There’s more to know about iron sights than you might imagine!
by Joe Carlos
One of Bill Clinton’s “crowning achievements” (when he could spare time from his sexual dalliances) was passage of the Federal Assault Weapons Ban. In the hoplophobic minds of its authors, flash suppressors and bayonet lugs were evil talismans that could change normal people into dangerous sociopaths. Cosmetically-altered versions of the black gun missing these were known as “Post Ban” models and those having them were “Pre Ban.” There was a sunset on this law and it expired but some states enacted similarly useless laws still on the books. A few shooters found that they liked Post Ban configurations better. The most common practice for gunsmiths building ARs without flash suppressors is to use front sight housings sans bayonet lug. I have had a few such “mix and match” (or “mismatch”?) examples come in my shop and it doesn’t degrade performance either way, though I feel having one but not the other appears tacky. Deal with that as you see fit.
Front Sight Mounting
The old school way of mounting a front sight was with taper pins driven in at the factory by gorrillas, the way the military still fastens theirs. Unfortunately, this practice has a negative impact on accuracy. Anything done on the outside of any gun barrel can influence the internals, more so in hammer forged or button rifled barrels which do not cut out the grooves but simply swage metal to form the grooves. Military M16 barrels are button rifled and the same factories normally hammer forge machine gun barrels. When the taper pins are hard driven in place they tend to constrict the bores of the barrels slightly and bullets passing such constrictions are boogered twice rotating past each each pin. Bullets twice deformed on different sides don’t shoot accurately.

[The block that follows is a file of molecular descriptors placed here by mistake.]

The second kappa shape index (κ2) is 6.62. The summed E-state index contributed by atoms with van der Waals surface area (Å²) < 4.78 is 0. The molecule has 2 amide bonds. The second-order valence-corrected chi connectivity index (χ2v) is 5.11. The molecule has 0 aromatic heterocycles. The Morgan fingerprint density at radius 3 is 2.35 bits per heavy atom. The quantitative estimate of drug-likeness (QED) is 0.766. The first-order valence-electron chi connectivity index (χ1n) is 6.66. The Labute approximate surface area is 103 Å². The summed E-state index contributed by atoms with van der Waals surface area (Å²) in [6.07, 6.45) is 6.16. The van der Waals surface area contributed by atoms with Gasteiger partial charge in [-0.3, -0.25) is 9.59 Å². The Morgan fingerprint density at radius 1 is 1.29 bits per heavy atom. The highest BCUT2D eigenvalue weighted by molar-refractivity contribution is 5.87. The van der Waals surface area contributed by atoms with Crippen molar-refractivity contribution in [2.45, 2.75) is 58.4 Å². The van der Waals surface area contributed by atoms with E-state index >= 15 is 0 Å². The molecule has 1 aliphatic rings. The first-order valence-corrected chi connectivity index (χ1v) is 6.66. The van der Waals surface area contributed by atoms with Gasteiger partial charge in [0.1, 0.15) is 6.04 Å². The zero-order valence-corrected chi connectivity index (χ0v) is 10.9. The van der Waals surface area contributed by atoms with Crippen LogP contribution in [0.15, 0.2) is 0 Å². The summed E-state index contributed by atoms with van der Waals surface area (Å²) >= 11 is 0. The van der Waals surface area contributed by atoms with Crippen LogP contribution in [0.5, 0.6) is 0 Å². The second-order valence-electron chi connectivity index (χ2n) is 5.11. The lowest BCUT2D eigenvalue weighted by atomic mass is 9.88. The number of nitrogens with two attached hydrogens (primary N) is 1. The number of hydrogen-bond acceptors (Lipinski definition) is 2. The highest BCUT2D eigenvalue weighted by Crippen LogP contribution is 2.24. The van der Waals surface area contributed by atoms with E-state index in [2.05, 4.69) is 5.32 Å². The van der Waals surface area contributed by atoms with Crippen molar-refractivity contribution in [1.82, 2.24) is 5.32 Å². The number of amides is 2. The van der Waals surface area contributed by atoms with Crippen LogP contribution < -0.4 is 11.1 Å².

It’s not difficult to remove some of this bore constriction, as described in “Improving Rack-Grade AR-15s” (December 2014.) Because of the justifiable bad reputation tapered pins have earned regarding accuracy degradation, some barrel manufacturers have made an effort to either improve or obfuscate (depending on your point of view) matters by changing to straight pins. Whether these really deform the internals of a gun bore less is something I have never attempted to quantify but I will say that they are highly suspect. The techniques in my previous article can be modified to work with straight pins. If you are selecting a barrel for serious target shooting I wouldn’t use any barrel with a pinned front sight. These are normally offered by low bid, lower quality barrel manufacturers, starting with a poor quality barrel blank and risking worsened accuracy by pinning the sight in place. On the other hand, if you are building a “minute of tin can” blaster, save money by choosing such a barrel.
Read more in our August 2015 issue.
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